“Oh, sometimes they think they might get something...but they don’t,” Skye said. “If they’re the kind of guy who’s going to push it, I can usually figure that out ahead of time and I don’t go.”
“Ever make a mistake?” Letty asked.
Skye grinned at her, showing her yellow teeth, and said, “You’re kinda snoopy, aren’t you?”
Letty smiled back and said, “I used to work at a TV news station.”
Skye bobbed her head and took another bite of the sandwich. Eventually she said, “I made a couple of mistakes.”
“What’d you do about it?” Letty asked.
“Nothing. What could I do?”
“I would have killed them,” Letty said.
Henry was examining the side of his sandwich, and his eyes cut over to her and he said, “Easy to say, not so easy to do.”
“Not that hard,” Letty said.
Skye and Letty locked eyes for a few seconds, then Skye said, “Jesus.” She swallowed and said, “You’re with Pilot, aren’t you?”
Henry brightened up: “Hey, really? You’re with Pilot?”
“I don’t know who Pilot is,” Letty said. “I’m a student. At Stanford. I’m meeting friends in fifteen minutes, back at the square. We’re on a last shopping trip before summer vacation.”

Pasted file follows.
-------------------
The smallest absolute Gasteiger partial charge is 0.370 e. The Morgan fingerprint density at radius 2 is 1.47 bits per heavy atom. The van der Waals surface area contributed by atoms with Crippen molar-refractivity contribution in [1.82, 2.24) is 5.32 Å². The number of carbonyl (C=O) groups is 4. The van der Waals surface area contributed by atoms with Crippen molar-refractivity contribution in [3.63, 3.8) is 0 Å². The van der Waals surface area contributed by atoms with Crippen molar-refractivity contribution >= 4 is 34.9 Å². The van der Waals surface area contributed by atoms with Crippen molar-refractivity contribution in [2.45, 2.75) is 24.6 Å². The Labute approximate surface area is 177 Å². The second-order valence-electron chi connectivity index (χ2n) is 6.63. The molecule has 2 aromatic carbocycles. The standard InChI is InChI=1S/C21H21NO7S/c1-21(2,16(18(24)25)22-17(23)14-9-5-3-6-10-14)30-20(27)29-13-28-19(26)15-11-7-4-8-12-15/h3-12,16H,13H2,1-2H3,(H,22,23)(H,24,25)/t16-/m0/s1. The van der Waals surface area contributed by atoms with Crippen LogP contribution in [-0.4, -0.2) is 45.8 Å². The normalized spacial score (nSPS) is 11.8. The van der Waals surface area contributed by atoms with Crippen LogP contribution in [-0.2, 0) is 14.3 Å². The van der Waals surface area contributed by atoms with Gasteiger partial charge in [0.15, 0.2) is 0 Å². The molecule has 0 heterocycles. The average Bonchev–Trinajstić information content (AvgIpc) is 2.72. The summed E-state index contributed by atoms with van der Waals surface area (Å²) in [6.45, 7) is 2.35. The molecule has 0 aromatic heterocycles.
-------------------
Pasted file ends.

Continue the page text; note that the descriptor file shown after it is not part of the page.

Skye looked at her for another moment and then said, “Yeah. I can see that. You don’t know Pilot? He likes college girls. Or at least, college-girl types.”
“No. Who is he?”
“He’s an asshole,” Skye said. “Maybe the biggest asshole in California. Travels around with his disciples, he calls them. Fucks them all, men and women alike.”
“Does not,” Henry said. “Nothing queer about Pilot.”
“You hang with him, you’ll find out, little pink cheeks,” Skye said. She reached out and pinched his cheek. “And I’m not talking about these cheeks, either.”
“Fuck you, Skye.” He didn’t sound like he meant it, though.
“’Biggest asshole in California’ would put him in the running for the national title,” Letty said. “What’d he do?”
Skye looked at her steadily for a moment, then said, “Might be a little more than college girl would want to know,” she said.
Letty said, “I’m not the standard-issue college girl. What’s he do? Besides being hot for Henry?”
“Shut up,” Henry said.
“Hot for Henry – we ought to write a song,” Skye said to Henry.
Henry knew the two women were teasing, and said again, “Shut up,” and, “You want all them fries?”
“Yes, I do,” Skye said. “So: Pilot. Pilot has these people he calls disciples, and they steal for him, the men do, and the women give him their paychecks and sometimes he sells them, the women. He peddles dope to TV people and sometimes these TV guys need to hustle a deal or hustle up some money, and Pilot’s women will go over and do whatever the money-men want.”
“Nasty,” Letty said.